bugs not mentioned in errata, no errata at all, features listed in datasheet but not available in product, ZERO communication and replies like “looking into it.”, all common between the two :(

    Turns out Doom on Edison from January wasnt the first try. First one was a full month earlier:
    Edison has crippled SPI _with no DMA_, and hardcoded to 4MHz for compatibility with some Arduidiotino libraries, using SPI clogs down cpu (on dual core 500MHz Soc!) ….. Its Quark all over again, remember Intel Quark and its blazing fast 400Hz max speed GPIOs?
    First one managed about one frame per second! Second “successful” try from January barely crawls at 15 frames per second using parallel LCD (again GPIO locked to 4MHz because reasons and arduinos or something hehe).

    I probably should of wrote the whole news article and apply as a Contributor, would be less inflammatory than this comment :P

    1. The reason for a lot of those kinds of “stupid decisions” is that Intel doesn’t want people to start using Edisons for things like Point-of-Sale systems or electronic billboards, where it would replace more expensive and needlessly powerful customized PC systems.

      It’s the same reason why nobody makes a good basic featurephone these days. They could easily make a very simple phone with no frills for $20, or a good 3G phone with simply a web browser and no apps for $50, but they’d rather sell you a full on “smartphone” for $200 so they make the basic offerings crap on intention.

        1. Indeed. Got my Nokia 520 for $30. It is Windows Phone, but works fine for web browsing and taking pictures on the go. Many features like GPS and BT4.0 so it is not a bad deal at $30. Best thing is I am still NOT paying ATT for a data plan (Wifi) :P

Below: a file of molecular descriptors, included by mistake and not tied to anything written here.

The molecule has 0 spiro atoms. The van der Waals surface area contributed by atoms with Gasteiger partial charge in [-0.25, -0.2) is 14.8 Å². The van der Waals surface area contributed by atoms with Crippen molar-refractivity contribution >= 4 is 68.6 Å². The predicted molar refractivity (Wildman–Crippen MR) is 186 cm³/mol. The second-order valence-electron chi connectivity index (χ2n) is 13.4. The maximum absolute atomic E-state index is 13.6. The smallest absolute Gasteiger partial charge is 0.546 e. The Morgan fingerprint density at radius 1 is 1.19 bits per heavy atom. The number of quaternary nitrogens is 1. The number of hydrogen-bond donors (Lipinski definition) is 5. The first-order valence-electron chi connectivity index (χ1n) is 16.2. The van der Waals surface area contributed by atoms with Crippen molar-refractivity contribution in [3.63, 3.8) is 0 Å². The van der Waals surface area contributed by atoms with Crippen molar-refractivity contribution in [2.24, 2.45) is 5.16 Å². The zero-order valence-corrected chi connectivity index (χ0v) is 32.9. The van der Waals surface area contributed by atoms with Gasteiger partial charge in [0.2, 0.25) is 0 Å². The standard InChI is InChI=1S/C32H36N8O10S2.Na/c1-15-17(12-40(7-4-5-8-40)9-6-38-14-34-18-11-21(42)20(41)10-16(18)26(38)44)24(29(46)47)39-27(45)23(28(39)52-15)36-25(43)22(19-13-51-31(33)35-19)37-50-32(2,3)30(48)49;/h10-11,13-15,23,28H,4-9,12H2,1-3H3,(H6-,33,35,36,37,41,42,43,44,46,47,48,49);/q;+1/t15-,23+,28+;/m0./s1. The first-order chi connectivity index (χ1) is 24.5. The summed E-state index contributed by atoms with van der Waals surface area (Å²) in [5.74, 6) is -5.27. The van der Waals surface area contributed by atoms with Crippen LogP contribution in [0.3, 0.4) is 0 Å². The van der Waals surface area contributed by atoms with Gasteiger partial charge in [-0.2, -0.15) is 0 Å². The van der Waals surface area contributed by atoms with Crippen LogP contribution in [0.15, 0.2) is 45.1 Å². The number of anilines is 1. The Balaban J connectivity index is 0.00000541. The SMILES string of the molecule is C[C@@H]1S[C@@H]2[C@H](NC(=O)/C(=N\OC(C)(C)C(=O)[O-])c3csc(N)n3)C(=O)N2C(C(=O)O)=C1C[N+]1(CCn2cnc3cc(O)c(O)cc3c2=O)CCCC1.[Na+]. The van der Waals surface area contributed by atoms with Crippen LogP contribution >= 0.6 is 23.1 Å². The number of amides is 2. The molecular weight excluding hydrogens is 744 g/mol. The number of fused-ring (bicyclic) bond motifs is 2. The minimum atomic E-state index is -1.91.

2. I read the thread at the “Abysmal Microchip Experience” link, including the attached support ticket.

      [RossS] is upset that he cannot shut the chip almost completely down to VBAT mode, where it operates from a backup battery to maintain the realtime clock calendar (RTCC); while clocking the RTCC from an externally generated 32.768Khz squarewave fed into the secondary oscillator (SOSC) pins, while those pins are configured for digital input to accept that signal.

      These functions stay on in VBAT mode (if you want them to): the RTCC, the low-power RC (LPRC) oscillator, and the analog oscillator for a 32.768Khz crystal connected to the SOSC pins.

      So in VBAT mode, you can run the RTCC from the LPRC, or from a 32.768Khz crystal connected to the SOSC analog oscillator. In fact, at Microchip’s request he tested these modes, and both worked.

      And while not in VBAT mode, you can run the RTCC from an externally generated signal by enabling the digital input buffer on the SOSC pins, and using that signal (SCKLI) as a clock for the RTCC. He was able to do this too.